The attorney general was right to instigate an urgent review of 258
cot death cases in which parents have been found guilty of killing
their children. Lord Goldsmith ordered the review after the Appeal
Court ruled that convictions should not be obtained on the evidence
of experts alone where there was disagreement among them because
medical science was “still at the frontiers of knowledge”.
It is almost inevitable in such cases that there will be a media
villain and this one is no exception. It is, of course, professor
Sir Roy Meadow, the paediatrician whose evidence was crucial in the
recent high-profile cases involving Angela Cannings, Trupti Patel
and Sally Clarke. All were accused of killing their children on the
doubtful basis of Meadow’s infamous “law” that one cot death is a
tragedy, two suspicious and three murder. Other experts now argue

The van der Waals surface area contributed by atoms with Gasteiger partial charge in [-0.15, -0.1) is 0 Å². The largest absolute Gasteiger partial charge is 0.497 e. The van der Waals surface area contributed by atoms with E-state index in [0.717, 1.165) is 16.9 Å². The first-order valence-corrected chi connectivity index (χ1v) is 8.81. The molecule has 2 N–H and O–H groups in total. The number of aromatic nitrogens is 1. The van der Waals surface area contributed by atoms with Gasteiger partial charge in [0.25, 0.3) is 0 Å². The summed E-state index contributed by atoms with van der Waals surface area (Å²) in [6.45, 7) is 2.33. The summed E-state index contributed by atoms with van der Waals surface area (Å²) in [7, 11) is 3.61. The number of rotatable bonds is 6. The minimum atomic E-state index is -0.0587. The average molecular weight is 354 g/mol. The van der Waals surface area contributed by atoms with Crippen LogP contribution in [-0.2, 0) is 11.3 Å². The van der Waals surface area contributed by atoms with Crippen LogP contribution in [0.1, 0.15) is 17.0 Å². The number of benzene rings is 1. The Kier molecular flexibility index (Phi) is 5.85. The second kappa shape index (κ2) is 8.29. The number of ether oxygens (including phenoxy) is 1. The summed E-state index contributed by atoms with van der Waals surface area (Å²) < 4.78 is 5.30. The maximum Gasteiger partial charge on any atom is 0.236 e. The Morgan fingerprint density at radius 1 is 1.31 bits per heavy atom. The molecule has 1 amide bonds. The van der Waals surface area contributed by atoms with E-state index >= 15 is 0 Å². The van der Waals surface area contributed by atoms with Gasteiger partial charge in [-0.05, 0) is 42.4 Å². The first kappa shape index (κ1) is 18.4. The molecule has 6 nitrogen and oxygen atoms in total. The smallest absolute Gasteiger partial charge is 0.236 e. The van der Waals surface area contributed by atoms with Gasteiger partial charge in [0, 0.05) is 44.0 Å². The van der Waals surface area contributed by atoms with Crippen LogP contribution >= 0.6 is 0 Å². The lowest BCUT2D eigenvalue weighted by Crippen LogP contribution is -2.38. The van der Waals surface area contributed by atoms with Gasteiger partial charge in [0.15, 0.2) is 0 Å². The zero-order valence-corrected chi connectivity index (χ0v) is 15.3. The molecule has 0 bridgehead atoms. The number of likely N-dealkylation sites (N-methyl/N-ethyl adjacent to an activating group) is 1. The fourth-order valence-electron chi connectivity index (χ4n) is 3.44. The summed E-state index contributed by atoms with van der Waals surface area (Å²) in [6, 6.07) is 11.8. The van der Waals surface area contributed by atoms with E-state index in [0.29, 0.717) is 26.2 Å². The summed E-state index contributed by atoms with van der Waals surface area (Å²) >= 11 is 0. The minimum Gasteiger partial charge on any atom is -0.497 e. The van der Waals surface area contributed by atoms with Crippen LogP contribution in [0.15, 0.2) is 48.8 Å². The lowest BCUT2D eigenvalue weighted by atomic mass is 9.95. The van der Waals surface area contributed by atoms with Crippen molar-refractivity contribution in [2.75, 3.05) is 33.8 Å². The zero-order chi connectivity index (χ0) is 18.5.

that this is a myth and that the odds of two cot deaths are more
like 8,500 to one than the 73 million to one claimed by Meadow.
Evidence has begun to emerge of a genetic link between sibling cot
deaths, potentially shortening the odds still further. Cannings,
Patel and Clark were all exonerated and it is overwhelmingly likely
that others will follow.
But Meadow’s evidence has not always been so suspect. He was the
first to recognise Munchausen syndrome by proxy (MSP), accepted as
a condition in which parents deliberately harm their own children.
The government has also said it will review thousands of civil
cases in which children have been taken into care. It is unclear
which cases will be reviewed, but many of them may concern victims
of MSP while others may concern siblings of babies whose
unexplained deaths have given rise to suspicion. It would be a
mistake to assume that the expert evidence in these cases was
automatically dubious, especially where they involve conditions
such as MSP for which there is an established body of knowledge and
much more agreement among experts.
Nor should it be forgotten that the judicial system itself is to
blame for putting experts such as Meadow on a pedestal. Social
workers and their colleagues often have rather less exalted status
in court, yet they may have come to know the families much better
through their work with them. Meadow has a great deal to answer
for, but, for once, he is not alone.